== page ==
Access to Technology | Various Countries

NetHope and its partners are working to provide hope to Syrian refugees

11 Milliondisplaced syrians

18 Membersactively engaged

mobile connectivity
needed to aid transition


The Problem

Caught in the midst of horrific conflict, more than 11 million Syrian refugees are displaced: 7.5 million have been forced from their homes in search of safety and security. More than 4 million – mostly women and children – have fled the country entirely to neighboring countries such as Turkey, Lebanon, Jordan and Iraq. More than half of the country’s pre-war population needs urgent humanitarian assistance and care.

Communications are also critical to help refugees find assistance, connect with loved ones, and stay abreast of news updates. While many Syrian refugees are fortunate to have a mobile phone, technical infrastructure is lacking. As a result, refugees do not have access at the very time when it is most urgently needed to navigate the long and perilous journey to safety.

The Solution

NetHope joined efforts with over 20 international development organizations to Identify key ICT-related needs related to the Syria crisis. Chief among them: cell phone connectivity and charging along migration routes and in refugee camps; cyber security; a central information portal for refugees; and e-learning for young refugees.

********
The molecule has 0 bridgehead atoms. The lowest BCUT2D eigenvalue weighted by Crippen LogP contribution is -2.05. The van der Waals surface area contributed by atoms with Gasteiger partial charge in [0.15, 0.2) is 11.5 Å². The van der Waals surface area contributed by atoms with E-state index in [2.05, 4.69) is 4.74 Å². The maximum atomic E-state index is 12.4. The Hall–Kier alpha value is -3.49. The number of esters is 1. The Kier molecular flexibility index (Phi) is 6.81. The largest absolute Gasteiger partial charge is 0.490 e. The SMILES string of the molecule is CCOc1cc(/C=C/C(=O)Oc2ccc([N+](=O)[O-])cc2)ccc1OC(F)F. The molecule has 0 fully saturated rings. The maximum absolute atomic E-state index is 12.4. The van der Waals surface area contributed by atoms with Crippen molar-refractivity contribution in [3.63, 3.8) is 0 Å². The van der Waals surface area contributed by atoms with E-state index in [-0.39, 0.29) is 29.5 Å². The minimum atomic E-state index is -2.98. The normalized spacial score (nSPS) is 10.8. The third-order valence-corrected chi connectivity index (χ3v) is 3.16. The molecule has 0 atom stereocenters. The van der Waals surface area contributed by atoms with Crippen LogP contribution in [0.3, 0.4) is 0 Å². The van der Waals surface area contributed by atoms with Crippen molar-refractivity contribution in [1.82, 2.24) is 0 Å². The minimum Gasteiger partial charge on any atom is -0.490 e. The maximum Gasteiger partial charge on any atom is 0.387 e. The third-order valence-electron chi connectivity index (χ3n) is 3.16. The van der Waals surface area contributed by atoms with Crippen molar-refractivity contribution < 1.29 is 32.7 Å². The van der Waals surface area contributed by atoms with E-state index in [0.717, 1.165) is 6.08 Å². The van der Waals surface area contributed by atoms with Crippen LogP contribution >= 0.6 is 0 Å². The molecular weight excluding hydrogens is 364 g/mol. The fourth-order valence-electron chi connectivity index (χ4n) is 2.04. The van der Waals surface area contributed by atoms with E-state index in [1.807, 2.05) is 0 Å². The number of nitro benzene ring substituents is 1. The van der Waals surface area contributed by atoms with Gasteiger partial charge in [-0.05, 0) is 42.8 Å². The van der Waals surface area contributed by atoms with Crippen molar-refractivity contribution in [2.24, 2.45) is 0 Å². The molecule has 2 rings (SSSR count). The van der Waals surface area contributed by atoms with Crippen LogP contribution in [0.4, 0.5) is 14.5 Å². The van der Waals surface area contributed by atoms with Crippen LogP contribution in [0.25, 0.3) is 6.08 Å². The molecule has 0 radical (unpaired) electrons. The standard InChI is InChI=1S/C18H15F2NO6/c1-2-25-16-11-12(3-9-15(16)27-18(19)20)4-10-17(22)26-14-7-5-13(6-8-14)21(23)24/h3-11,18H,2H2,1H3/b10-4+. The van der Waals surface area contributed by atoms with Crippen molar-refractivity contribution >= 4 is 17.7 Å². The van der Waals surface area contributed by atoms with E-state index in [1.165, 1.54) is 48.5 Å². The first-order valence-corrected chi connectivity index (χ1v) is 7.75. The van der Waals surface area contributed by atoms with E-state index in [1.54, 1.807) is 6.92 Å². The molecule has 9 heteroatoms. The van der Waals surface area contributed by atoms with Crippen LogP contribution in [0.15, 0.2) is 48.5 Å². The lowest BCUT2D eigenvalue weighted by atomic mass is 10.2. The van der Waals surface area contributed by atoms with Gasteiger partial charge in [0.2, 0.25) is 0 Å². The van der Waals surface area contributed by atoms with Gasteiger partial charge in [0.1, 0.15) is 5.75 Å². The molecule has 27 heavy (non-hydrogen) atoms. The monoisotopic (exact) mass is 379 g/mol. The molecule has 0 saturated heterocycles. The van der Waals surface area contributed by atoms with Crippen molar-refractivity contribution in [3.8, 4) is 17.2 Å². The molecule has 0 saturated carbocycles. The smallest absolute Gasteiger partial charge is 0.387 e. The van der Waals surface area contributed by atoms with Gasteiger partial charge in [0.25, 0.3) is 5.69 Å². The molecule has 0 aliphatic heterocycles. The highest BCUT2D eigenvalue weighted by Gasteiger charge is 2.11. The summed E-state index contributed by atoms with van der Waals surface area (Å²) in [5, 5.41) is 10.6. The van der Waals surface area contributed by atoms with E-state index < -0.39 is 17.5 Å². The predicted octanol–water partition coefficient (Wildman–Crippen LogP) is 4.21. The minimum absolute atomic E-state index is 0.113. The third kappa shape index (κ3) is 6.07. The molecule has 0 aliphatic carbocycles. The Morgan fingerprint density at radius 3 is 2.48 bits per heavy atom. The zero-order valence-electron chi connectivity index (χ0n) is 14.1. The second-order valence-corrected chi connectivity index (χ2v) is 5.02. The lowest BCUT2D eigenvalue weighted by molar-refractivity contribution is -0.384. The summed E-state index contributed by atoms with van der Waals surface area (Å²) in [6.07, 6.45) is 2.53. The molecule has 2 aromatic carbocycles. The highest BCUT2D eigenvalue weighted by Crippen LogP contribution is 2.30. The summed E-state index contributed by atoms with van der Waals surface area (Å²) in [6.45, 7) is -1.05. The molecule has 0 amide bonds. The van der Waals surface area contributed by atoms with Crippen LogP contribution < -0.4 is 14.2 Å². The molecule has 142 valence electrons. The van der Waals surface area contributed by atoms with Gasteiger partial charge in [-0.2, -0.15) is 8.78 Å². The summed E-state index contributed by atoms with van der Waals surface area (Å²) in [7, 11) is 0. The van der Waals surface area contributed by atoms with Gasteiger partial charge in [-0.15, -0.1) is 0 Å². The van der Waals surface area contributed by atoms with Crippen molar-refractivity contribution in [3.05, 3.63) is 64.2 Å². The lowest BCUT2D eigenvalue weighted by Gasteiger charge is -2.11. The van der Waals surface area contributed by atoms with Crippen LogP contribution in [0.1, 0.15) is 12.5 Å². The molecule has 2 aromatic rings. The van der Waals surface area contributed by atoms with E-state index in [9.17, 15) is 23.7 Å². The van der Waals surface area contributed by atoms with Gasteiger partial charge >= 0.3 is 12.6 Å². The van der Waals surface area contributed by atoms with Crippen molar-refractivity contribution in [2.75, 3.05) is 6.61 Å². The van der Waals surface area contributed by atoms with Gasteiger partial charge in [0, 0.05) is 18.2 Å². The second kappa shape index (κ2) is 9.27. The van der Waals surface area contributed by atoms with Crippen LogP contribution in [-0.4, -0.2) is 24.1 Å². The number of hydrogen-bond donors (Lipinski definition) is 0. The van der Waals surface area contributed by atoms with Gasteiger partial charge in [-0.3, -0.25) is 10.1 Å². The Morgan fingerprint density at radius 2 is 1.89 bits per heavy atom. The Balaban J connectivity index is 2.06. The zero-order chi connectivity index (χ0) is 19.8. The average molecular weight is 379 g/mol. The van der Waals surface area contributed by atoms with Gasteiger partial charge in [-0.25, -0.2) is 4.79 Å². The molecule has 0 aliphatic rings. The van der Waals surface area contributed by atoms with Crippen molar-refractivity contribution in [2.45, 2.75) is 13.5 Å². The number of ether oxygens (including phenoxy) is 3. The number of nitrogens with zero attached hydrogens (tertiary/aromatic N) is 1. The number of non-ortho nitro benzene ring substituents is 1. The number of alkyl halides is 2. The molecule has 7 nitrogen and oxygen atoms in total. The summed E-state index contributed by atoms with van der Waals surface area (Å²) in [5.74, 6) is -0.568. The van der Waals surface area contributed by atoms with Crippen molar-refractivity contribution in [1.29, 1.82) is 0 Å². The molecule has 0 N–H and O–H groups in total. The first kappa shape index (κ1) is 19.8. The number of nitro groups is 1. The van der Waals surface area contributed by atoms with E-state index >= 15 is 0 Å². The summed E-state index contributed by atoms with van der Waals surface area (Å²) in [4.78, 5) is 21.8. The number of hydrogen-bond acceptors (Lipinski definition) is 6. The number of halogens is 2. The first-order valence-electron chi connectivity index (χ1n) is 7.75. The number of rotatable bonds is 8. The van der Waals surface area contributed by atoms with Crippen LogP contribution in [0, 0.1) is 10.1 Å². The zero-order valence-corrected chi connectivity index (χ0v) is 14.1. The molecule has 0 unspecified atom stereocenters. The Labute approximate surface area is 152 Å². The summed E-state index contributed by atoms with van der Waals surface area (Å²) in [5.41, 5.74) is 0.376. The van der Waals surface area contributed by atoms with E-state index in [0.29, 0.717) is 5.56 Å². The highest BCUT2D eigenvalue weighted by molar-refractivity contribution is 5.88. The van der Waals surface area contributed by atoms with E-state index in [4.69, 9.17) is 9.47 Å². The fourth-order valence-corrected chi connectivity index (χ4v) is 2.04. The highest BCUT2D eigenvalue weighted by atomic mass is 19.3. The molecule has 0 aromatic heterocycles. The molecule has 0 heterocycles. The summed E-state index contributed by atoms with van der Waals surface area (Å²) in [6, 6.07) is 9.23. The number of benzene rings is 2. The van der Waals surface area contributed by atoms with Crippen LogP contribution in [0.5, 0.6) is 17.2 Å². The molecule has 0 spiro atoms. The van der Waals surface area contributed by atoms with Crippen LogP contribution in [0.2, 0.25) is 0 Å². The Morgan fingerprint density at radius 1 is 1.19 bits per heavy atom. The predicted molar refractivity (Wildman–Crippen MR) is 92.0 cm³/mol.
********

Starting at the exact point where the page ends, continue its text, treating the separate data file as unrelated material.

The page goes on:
To meet these needs, NetHope mobilized its network of technical specialists to support responding organizations in the region and refugees wherever they are located. This support has included Wi-Fi hotspots and charging stations in camps and along the migration route; donated Microsoft software to ensure critical data security; critical Wi-Fi network and data security designed/architected by Cisco; and an online information hub for refugees, powered by Google.  


Between November 2015 and December 2016, the NetHope-led Syrian Refugee Connectivity Alliance installed internet and charging station solutions in 76 refugee camps in Greece, Slovenia and Serbia, with the majority in Greece. An estimated 500,000 users have benefitted from the services.

Primary usage of the internet has been to connect with family and friends; asylum-seeking; community integration; language-learning and news-gathering. This effort was supported by Cisco, Facebook, Google, Microsoft, and The Patterson Foundation.

Along with continued work toward cyber security and connectivity solutions, NetHope launched Project Reconnect with, an initiative providing 25,000 managed Google Chromebooks to nonprofit organizations supporting refugees in Germany.

Attaching Ethernet cable to a Cisco access point at the Diavata refugee camp in Greece

Photo credit: Ryan Chen

Attaching Ethernet cable to a Cisco access point at Diavata refugee camp in Greece.

It’s a crisis that affects the daily lives of everyone in Europe. It was obvious [to me] that I should help.

Dominik Hetzer, Cisco Solutions Architect and NetHope connectivity volunteer in Greece
Refugee children in Diavata camp

Photo credit: NRC/Christian Jepsen

Refugee children in Diavata camp.